U.S. citizens are going to the polls today (Tuesday November 4) to cast their ballots in midterm elections for Congress, with candidates being chosen in races where seats in the U.S. Senate, House of Representatives and a number of gubernatorial races are up for grabs.
Thanks to Democratic President Barack Obama and probably the most dominant GOP Congress since 1929, it is likely that when the dust settles, America will wake up to find the first Republican majority in the Senate in years. Analysts are predicting that the House could see its largest Republican majority, in fact, in 65 years.
In New York State, however, incumbent Governor Andrew M. Cuomo — who is endorsed by The Jewish Press print edition — is not likely to lose his position.
A Democrat like his father, former Governor Mario M. Cuomo, Andrew Cuomo appears likely to win today’s re-election by a comfortable margin. The 56-year-old governor headed a bipartisan delegation this summer to show solidarity in a 3-day visit to Israel during the counter terror Operation Protective Edge in Gaza.
A former housing secretary during the administration of former President Bill Clinton, Cuomo is seen as a shoo-in over Republican challenger Rob Astorino, the executive of Westchester County due to his efforts to cap property taxes and help New Yorkers recover from Hurricane Sandy. People interviewed by The New York Times also cited his strong support on equal wages for women and similar issues in its own pre-election coverage.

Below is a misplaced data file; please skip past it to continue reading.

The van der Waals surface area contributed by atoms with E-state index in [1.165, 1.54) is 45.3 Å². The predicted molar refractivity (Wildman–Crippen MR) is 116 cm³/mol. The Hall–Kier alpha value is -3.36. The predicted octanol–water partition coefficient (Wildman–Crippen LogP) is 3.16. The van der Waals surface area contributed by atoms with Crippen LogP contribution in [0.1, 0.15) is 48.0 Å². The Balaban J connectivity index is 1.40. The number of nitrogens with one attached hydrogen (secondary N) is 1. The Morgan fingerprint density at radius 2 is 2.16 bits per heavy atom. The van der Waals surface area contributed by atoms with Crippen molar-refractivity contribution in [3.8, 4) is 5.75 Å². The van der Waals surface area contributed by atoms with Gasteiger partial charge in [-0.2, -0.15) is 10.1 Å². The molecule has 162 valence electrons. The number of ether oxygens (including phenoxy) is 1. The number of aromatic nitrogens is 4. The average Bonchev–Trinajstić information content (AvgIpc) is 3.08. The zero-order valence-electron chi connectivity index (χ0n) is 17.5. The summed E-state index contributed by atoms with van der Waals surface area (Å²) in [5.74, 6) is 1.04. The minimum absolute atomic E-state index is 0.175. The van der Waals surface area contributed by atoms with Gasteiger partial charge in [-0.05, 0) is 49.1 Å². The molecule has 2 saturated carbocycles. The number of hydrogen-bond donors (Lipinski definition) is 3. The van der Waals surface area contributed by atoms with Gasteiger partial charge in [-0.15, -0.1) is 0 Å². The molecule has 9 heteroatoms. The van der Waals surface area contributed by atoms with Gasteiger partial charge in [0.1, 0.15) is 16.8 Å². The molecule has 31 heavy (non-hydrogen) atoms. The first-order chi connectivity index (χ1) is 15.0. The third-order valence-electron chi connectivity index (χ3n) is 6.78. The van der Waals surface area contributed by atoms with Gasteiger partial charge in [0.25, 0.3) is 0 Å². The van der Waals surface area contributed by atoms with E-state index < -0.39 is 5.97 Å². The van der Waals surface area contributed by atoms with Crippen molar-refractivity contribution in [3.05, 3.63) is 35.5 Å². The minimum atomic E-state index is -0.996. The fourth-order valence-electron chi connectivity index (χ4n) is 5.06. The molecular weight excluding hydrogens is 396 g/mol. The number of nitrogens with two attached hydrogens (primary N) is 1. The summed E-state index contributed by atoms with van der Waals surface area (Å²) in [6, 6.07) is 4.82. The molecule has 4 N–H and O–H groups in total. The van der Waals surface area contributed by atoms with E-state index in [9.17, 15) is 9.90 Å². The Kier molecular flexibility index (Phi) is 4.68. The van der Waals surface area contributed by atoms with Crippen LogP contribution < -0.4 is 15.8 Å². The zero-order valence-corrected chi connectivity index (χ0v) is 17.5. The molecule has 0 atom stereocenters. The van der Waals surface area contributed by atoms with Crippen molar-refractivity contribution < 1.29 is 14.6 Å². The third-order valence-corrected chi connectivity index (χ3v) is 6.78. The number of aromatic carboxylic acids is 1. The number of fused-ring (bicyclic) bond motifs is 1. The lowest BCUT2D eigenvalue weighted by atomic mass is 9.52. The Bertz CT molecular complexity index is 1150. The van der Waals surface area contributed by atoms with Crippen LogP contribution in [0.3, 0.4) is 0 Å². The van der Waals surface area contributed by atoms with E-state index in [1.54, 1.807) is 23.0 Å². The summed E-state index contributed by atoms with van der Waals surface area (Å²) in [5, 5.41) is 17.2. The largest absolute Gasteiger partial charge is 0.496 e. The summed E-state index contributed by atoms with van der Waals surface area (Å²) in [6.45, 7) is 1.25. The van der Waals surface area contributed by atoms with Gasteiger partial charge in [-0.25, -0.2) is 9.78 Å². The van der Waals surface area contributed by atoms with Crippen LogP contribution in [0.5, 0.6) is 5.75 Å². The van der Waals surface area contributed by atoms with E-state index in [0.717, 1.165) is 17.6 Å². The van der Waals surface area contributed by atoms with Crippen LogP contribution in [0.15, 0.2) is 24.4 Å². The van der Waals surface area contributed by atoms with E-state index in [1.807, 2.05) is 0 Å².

Also in New York, general state elections are taking place as well, with residents casting their ballots for representatives to the State Assembly, the State Senate and the U.S. House of Representatives.
In Maryland, the race for governor that originally was considered an easy win for Democrats now looks to be a toss-up.
Democratic candidate Anthony G. Brown, currently the state’s Lieutenant Governor, has had a difficult time in the past month convincing voters his term will look different from that of his boss, Governor Martin O’Malley. With Maryland facing hard times and a struggling economy, people along the Chesapeake Bay are looking for the “change” long promised by another man of color in his first term of office, incumbent Democrat President Barack H. Obama.
Republican candidate Larry Hogan has attacked O’Malley’s tax increases, slammed the fading finances and says he can bring more jobs to the state. He says, simply, that Marylanders just ‘can do better’ and he can make that happen.
The message has been heard and the race is now a tight one, with the two men showing only a single-digit difference between them in the polls as they enter Election Day.Hana Levi Julian